How has your research evolved since your PhD years at UW?
In some ways, I feel like a completely different researcher now. My research has shifted significantly towards the sociology of culture—specifically, what some people are calling "formal cultural sociology"—as well as large, complex datasets and computational methods. Looking back at my time at UW, I am somewhat surprised at this shift. While at UW, I was focused on qualitative, field-based research. I spent a lot of my time in graduate school learning Arabic (to do my dissertation fieldwork partly while speaking Arabic). Moreover, one of my close friends at UW was involved in a very early incarnation of what we now call computational sociology. He talked a lot about his research, but it never really interested me then. Yet, despite the seemingly unexpected evolution in my research, it makes sense to me. My fieldwork got me very interested in tricky questions about the interplay of ideas and social relationships that could not be captured in "traditional" datasets. Around the same time, text-as-data and large scale, fine-grained relational data were becoming more prominent—and these seemed like a natural fit for what I wanted to research. As soon as I realized this, I began learning about the data and methods.
What are you most proud of in your career to date?
I have been teaching a practicum to third-year undergraduates for the last couple of years. The course focuses on research design and helps students prepare to do their (obligatory) senior-year capstone projects. I spend a lot of time helping students develop and fine-tune their research ideas and plans. Several students have emailed me the year after taking my course saying that their capstones exceed their own expectations because of the work we did together in my course. Some of these students have highlighted their capstones in successful applications to top-ranked graduate school programs. It's nice to have outcomes like these because they are clear, tangible indications that I am helping my students.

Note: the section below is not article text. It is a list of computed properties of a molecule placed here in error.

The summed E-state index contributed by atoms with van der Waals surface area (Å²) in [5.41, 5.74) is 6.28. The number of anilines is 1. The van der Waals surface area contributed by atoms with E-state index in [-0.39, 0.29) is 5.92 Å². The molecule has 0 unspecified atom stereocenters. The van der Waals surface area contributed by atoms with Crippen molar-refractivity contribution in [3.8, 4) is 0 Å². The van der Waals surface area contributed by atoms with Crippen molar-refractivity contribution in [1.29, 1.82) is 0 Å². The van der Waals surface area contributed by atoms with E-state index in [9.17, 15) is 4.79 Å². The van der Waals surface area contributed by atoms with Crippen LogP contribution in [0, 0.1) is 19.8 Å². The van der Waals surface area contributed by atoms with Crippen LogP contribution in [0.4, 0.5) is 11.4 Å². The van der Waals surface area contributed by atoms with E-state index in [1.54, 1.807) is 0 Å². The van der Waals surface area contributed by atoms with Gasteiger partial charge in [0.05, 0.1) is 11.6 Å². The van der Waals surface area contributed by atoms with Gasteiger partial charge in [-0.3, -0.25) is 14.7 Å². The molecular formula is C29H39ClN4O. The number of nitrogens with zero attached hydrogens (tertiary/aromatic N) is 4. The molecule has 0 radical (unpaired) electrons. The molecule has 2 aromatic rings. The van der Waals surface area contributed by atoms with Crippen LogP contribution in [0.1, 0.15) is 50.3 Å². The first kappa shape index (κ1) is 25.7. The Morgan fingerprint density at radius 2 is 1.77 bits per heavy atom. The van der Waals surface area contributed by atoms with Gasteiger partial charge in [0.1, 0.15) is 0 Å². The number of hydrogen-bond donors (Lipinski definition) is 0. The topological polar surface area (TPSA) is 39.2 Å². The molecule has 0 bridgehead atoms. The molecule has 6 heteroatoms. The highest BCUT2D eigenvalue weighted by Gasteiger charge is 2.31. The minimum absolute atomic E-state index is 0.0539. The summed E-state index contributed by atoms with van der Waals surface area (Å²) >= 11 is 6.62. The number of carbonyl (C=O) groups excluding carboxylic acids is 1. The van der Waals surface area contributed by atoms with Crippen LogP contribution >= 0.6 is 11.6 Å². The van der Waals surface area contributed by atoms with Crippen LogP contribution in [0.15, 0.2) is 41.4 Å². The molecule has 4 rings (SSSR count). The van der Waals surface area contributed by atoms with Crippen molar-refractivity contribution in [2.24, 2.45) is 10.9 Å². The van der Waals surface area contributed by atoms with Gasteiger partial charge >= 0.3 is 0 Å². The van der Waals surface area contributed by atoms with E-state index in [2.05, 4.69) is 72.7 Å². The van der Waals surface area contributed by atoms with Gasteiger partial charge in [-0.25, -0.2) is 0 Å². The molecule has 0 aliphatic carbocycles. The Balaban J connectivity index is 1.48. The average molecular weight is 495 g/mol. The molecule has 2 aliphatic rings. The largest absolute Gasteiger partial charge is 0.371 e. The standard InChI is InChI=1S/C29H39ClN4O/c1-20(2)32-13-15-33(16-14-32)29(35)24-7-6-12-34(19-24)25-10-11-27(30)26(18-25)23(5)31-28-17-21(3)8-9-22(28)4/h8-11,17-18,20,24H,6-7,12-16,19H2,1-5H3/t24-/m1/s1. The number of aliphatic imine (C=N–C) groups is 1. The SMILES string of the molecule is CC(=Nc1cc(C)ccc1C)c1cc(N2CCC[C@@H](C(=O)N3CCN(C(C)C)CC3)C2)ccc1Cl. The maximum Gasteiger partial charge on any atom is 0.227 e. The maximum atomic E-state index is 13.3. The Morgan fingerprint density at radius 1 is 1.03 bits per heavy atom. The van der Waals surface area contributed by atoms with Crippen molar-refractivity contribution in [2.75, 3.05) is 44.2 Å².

Any tips for sociology PhDs? For undergrads?
First of all, I want to offer encouragement. There are many social problems and injustices in our world right now, and sociology can help take steps towards mitigating them—or at least help make people aware of them! I have a lot of advice for sociology PhDs—it would not all fit here. One thing I will suggest here is to read broadly, including related disciplines. I personally learned a lot—especially about methodology—from reading political science research; it also helped me understand sociology better. Another recommendation is to collaborate on projects with other people, either grad students or faculty members, and not only at UW but also other institutions. That is another great way to learn new skills and strategies for conducting research. The connections to people at other institutions can be made at summer workshops and small, topic-specific conferences.
For undergrads, I suggest thinking about doing original research. I have seen undergrads produce very interesting original projects, and, as mentioned earlier, we need more research to tackle the serious social problems and injustices we face today.